In addition, KCFR–licensed professional associations are responsible for establishing and maintaining an I&D system of their members as well as reporting to the KCFR on their I&D results. As of 2020, there are three professional associations licensed by the KCFR.

    The Society of Certified Accountants and Auditors of Kosovo, an IFAC member, reports in 2020 to have established an I&D system for its members, which include certified accountants. The system, according to SCAAK, is aligned with the requirements of SMO 6 except for a lack of process for the independent review of complaints on which there was no follow-up.

    The Institute for Accounting, Auditing and Finance, which is not an IFAC member organization, appears to have a policy on I&D for its members; however, it is not clear whether the system is operational and is aligned with the requirements of SMO 6. Lastly, information on the AAB Institute for Certified Accountants and Auditors (IAAB), which is also not a member organization of IFAC, is unavailable.

    Current Status: Partially Adopted

  • International Financial Reporting Standards

    The Law No. 06/L–032 on Accounting, Financial Reporting and Auditing requires all business organizations registered as limited liability companies or shareholder companies in Kosovo, depending on their size, to apply either IFRSs or IFRS for Small and Medium-sized Entities (SMEs) as translated into Albanian and approved by the Kosovo Council for Financial Reporting (KCFR).

    Large companies that meet two of the three size criteria must use full IFRSs; medium and small companies may use either full IFRS or IFRS for SMEs. Micro-sized entities below the specified size criteria must follow simplified standards issued by the KCFR that are based on IAS as they existed in 2001. Under the Law, all companies may elect to directly apply IASB-issued standards. The Central Bank of Kosovo mandates the use of full IFRSs for financial reporting of banks and insurance companies.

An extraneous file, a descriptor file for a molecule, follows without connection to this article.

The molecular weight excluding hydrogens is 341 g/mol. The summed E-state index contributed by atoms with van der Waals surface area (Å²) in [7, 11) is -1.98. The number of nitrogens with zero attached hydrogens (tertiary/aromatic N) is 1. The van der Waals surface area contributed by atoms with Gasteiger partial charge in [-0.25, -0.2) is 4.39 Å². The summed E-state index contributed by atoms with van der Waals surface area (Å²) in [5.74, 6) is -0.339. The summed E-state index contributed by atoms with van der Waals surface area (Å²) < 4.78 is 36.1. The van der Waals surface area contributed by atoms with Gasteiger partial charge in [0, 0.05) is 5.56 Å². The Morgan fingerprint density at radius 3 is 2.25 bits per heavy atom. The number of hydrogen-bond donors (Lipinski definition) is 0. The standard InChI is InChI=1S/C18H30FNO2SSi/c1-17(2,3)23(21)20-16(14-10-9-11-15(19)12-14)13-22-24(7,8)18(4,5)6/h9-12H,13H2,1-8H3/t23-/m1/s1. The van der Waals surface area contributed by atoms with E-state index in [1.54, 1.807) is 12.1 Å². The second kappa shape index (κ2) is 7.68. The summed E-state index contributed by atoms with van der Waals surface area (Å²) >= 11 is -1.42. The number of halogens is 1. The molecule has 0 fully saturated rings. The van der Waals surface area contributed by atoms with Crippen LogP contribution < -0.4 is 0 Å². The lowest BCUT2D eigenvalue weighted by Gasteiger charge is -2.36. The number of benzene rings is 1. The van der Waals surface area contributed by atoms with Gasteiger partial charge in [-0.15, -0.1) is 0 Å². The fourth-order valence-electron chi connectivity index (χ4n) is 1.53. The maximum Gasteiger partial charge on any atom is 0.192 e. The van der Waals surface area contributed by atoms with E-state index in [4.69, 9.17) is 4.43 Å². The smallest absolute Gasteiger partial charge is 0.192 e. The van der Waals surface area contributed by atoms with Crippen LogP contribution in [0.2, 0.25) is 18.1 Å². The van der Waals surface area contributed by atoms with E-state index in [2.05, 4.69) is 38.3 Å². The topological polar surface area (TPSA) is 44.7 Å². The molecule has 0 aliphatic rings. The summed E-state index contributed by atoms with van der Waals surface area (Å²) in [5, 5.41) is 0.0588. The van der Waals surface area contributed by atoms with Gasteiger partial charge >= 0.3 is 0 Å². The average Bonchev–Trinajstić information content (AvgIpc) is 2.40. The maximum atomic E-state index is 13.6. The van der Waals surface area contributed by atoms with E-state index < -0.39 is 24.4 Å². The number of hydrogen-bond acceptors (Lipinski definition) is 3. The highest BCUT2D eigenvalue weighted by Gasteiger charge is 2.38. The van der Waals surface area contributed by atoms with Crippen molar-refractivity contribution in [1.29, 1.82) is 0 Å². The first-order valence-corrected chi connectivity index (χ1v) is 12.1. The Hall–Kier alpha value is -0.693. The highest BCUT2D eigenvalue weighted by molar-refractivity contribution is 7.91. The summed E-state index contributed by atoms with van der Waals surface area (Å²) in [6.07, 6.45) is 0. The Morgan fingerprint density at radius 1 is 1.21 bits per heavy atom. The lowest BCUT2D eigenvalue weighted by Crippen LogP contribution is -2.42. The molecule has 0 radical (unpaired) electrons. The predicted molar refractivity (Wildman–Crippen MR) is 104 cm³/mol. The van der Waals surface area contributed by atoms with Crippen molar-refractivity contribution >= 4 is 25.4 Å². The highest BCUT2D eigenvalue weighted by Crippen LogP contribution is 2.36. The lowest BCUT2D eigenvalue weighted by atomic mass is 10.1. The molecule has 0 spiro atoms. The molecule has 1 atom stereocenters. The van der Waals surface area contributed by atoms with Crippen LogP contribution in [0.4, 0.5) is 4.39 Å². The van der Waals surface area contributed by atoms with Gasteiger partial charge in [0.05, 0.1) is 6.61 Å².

KCFR has an agreement with National Accounting Council of Albania for using the Albanian translated version of official IFRSs as published by the IASB. As of 2020, the 2020-21 version of IFRSs and 2015 IFRS for SMEs as translated in Albanian are being applied.

    Current Status: Adopted

Disclaimer

IFAC bears no responsibility for the information provided in the SMO Action Plans prepared by IFAC member organizations. Please see our full Disclaimer for additional information.

 

Methodology

Methodology
Last updated: 02/2021
We welcome feedback. Please email membership@ifac.org

 

Thank you for your interest in our publications. These valuable works are the product of substantial time, effort and resources, which you acknowledge by accepting the following terms of use. You may not reproduce, store, transmit in any form or by any means, with the exception of non-commercial use (e.g., professional and personal reference and research work), translate, modify or create derivative works or adaptations based on such publications, or any part thereof, without the prior written permission of IFAC.

Our reproduction and translation policies, as well as our online permission request and inquiry system, are accessible on the Permissions Information web page.

For additional information, please read our website Terms of Use. ALL RIGHTS RESERVED.

Agree